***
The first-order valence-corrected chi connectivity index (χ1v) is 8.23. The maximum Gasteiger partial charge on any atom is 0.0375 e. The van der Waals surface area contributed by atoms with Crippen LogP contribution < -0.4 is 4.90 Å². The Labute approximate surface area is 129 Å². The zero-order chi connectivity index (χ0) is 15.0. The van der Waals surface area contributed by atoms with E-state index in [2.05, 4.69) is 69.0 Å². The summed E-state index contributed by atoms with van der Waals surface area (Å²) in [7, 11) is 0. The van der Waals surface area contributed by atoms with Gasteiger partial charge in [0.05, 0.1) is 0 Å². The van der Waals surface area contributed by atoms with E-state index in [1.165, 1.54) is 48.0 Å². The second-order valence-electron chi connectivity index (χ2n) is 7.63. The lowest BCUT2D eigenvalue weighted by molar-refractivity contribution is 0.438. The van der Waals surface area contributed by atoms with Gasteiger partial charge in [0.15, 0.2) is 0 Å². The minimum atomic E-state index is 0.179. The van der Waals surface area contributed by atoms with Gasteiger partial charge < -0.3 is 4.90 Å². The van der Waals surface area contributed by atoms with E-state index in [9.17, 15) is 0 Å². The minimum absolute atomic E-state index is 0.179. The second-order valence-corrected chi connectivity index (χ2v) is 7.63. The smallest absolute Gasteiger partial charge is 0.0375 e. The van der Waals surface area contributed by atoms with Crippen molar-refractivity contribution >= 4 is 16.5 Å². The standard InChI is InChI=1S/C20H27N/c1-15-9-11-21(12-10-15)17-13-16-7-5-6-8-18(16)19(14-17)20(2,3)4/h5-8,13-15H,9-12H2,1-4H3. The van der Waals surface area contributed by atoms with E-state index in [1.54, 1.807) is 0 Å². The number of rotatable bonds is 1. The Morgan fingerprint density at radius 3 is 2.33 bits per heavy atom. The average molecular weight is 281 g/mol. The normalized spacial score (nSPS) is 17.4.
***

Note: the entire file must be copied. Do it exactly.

The first-order valence-corrected chi connectivity index (χ1v) is 8.23. The maximum Gasteiger partial charge on any atom is 0.0375 e. The van der Waals surface area contributed by atoms with Crippen LogP contribution < -0.4 is 4.90 Å². The Labute approximate surface area is 129 Å². The zero-order chi connectivity index (χ0) is 15.0. The van der Waals surface area contributed by atoms with E-state index in [2.05, 4.69) is 69.0 Å². The summed E-state index contributed by atoms with van der Waals surface area (Å²) in [7, 11) is 0. The van der Waals surface area contributed by atoms with Gasteiger partial charge in [0.05, 0.1) is 0 Å². The van der Waals surface area contributed by atoms with E-state index in [1.165, 1.54) is 48.0 Å². The second-order valence-electron chi connectivity index (χ2n) is 7.63. The lowest BCUT2D eigenvalue weighted by molar-refractivity contribution is 0.438. The van der Waals surface area contributed by atoms with Gasteiger partial charge in [0.15, 0.2) is 0 Å². The minimum atomic E-state index is 0.179. The van der Waals surface area contributed by atoms with Gasteiger partial charge < -0.3 is 4.90 Å². The van der Waals surface area contributed by atoms with E-state index in [9.17, 15) is 0 Å². The minimum absolute atomic E-state index is 0.179. The second-order valence-corrected chi connectivity index (χ2v) is 7.63. The smallest absolute Gasteiger partial charge is 0.0375 e. The van der Waals surface area contributed by atoms with Crippen molar-refractivity contribution >= 4 is 16.5 Å². The standard InChI is InChI=1S/C20H27N/c1-15-9-11-21(12-10-15)17-13-16-7-5-6-8-18(16)19(14-17)20(2,3)4/h5-8,13-15H,9-12H2,1-4H3. The van der Waals surface area contributed by atoms with E-state index in [1.54, 1.807) is 0 Å². The number of rotatable bonds is 1. The Morgan fingerprint density at radius 3 is 2.33 bits per heavy atom. The average molecular weight is 281 g/mol. The normalized spacial score (nSPS) is 17.4.